Within a year of Tiller’s death, Burkhart had created a new group -–the Trust Women PAC– with the mission of stopping pro-life legislation and increasing abortion businesses in the “underserved” Midwest and South.

When the Tiller clinic was still in business in 2009, the Kansas legislature passed additional “Woman’s Right to Know”(WRTK) provisions aimed, in part, at the many women who were being led into late abortions to “resolve” their medically-challenging pregnancy.

The improved WRTK provisions included:

  • where to get free medical help, including perinatal hospice, for grave or lethal fetal conditions, and
  • a mandate that the clinic accommodate women who want to hear the fetal heart tones or see a current sonogram before obtaining an abortion.

This WRTK law requires the state health department to prepare medically-accurate pregnancy and fetal development materials in booklet form and available online, and to maintain a 24 hour phone hotline. Of course, according to Burkhart, this is just another “measure designed to shame and guilt” women, and burden clinics.

WHAT ABORTIONIST CHASTINE TOLD MEDIA
Based on several of her statements recorded in Friday’s Salon article, the 32-year old Chastine seems especially uninformed about Kansas’ WRTK abortion law. She said,
“It feels like there’s a third party in the exam room that doesn’t belong there, and I’m very clear with patients when I tell them that. I tell them, ‘The state wants me to tell you this. They also you to do this.’ I don’t try to hide the intrusion. I make sure that they know so that they can understand how their care is being influenced by unnecessary legislation.”

Chastine is quite emphatic about giving SWWC clients a rebuttal to information that she wrongly believes Kansas law requires her to “tell” abortion clients. But Kansas does not require the abortionist to say anything.

WRTK information was in fact designed as an out-of-clinic resource to both counter misconceptions relayed by abortion personnel as well as remedy a lack of relevant information preventing a woman from a freely formed abortion decision. WRTK laws offer a counterpoint to a rushed, forced, and irrevocable abortion, which is why abortion clinics hate them so.

Salon interviewer Katie McDonough further prods Chastine with this:
“Kansas is passing legislation designed to shame patients and place barriers to access in their way. I’m thinking of the 24 hour waiting period here, which is both intended to be a logistical barrier but also an insult to a patient’s intelligence….You probably see people who have come a long way, who have saved up, who taken off work — and you then have to tell them, “I can’t do this for you today. You have to wait 24 hours…”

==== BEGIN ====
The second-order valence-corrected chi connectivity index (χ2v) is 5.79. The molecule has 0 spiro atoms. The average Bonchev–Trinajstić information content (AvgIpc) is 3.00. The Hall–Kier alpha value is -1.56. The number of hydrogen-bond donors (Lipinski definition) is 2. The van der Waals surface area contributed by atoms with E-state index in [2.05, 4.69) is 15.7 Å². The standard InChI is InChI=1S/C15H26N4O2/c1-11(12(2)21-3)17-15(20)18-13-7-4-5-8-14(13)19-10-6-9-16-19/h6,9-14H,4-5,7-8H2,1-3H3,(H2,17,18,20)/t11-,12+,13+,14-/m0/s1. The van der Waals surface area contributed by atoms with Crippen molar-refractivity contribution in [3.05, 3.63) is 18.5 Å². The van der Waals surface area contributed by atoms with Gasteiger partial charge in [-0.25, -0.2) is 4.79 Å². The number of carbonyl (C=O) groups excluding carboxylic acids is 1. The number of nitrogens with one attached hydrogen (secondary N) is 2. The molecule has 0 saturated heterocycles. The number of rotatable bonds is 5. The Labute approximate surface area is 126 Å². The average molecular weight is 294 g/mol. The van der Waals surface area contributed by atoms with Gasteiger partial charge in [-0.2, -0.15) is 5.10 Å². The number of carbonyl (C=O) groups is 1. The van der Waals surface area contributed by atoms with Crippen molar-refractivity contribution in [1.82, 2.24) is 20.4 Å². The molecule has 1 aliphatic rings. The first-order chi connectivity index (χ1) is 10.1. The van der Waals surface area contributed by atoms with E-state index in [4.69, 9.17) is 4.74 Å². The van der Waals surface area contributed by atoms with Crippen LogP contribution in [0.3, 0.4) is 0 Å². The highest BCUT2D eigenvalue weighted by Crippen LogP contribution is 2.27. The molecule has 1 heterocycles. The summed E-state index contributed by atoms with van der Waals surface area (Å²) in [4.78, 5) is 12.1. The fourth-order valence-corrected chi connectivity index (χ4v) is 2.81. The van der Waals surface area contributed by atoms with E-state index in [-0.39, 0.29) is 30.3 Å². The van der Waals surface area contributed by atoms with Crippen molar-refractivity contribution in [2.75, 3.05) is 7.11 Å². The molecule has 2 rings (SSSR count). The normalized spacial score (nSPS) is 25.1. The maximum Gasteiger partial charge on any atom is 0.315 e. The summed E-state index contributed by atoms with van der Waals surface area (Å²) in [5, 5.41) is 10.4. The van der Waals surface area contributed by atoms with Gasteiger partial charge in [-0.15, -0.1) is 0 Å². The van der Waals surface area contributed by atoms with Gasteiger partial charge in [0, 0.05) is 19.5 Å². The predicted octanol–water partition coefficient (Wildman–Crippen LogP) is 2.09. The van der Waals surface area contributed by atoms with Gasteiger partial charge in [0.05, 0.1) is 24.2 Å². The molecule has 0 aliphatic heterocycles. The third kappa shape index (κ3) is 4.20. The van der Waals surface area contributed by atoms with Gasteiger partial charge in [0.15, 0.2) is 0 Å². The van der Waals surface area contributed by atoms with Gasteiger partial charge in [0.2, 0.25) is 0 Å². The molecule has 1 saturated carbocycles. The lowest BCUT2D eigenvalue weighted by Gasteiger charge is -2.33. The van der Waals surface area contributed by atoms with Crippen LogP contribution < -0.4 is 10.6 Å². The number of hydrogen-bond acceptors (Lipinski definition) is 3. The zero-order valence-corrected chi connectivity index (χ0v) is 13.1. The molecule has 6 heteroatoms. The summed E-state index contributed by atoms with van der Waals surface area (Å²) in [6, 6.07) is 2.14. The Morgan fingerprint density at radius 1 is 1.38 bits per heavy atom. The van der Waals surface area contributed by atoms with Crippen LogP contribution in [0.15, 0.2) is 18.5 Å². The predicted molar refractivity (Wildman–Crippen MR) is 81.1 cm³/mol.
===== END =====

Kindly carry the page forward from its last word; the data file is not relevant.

To which Chastine responds,
“That’s extremely frustrating… I tell the patients…I trust you as a moral decision-maker, and I’m sorry that the state doesn’t do the same.”

The reality is that Kansas’ 24 hour period of reflection is nothing new. It was passed seventeen years ago. Moreover,  it does not require two onsite clinic visits and, in all likelihood, women don’t make two trips to a Kansas abortionist.

They can call the abortion business, tell them their estimated age of pregnancy, get told via phone or clinic website where to access the state materials, and make one appointment. The fact that pregnant women can stay out of the clinic and contemplate medically accurate materials is to their benefit and to the detriment of the abortion clinic’s bottomline.

A legal Kansas abortion does require the woman to sign a paper that she accessed WRTK info 24 hours before undergoing the abortion. Hopefully, each woman does attentively review the WRTK info (including ultrasound images)—especially those who are young, conflicted about abortion, or being coerced. Past testimony to Kansas legislative committees, as well as letters to the U.S. Supreme Court, have expressed the negative effects upon women who did not recognize the humanity of the unborn until years after experiencing an abortion.

Chastine maintains abortion is a “decision” morally equivalent to delivering a child.
“The people who are having abortions and people who give birth are not different people; they are the same people. And they make both of those decisions with their full moral decision-making capacity and for the same reasons.”

That kind of messaging may impress the SWWC staffers who (we are told) have graduated college with gender or women’s studies degrees. Those viewing everything through a lens of “patriarchal repression” may also agree with Chastine’s opinion that,
“I am very, very terrified of the rollback in access to reproductive healthcare… because the people who suffer from this are the most vulnerable in our society and the most voiceless.”

The rest of us think that the most vulnerable and voiceless are the unborn.

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One of many Wichita pro-life help centers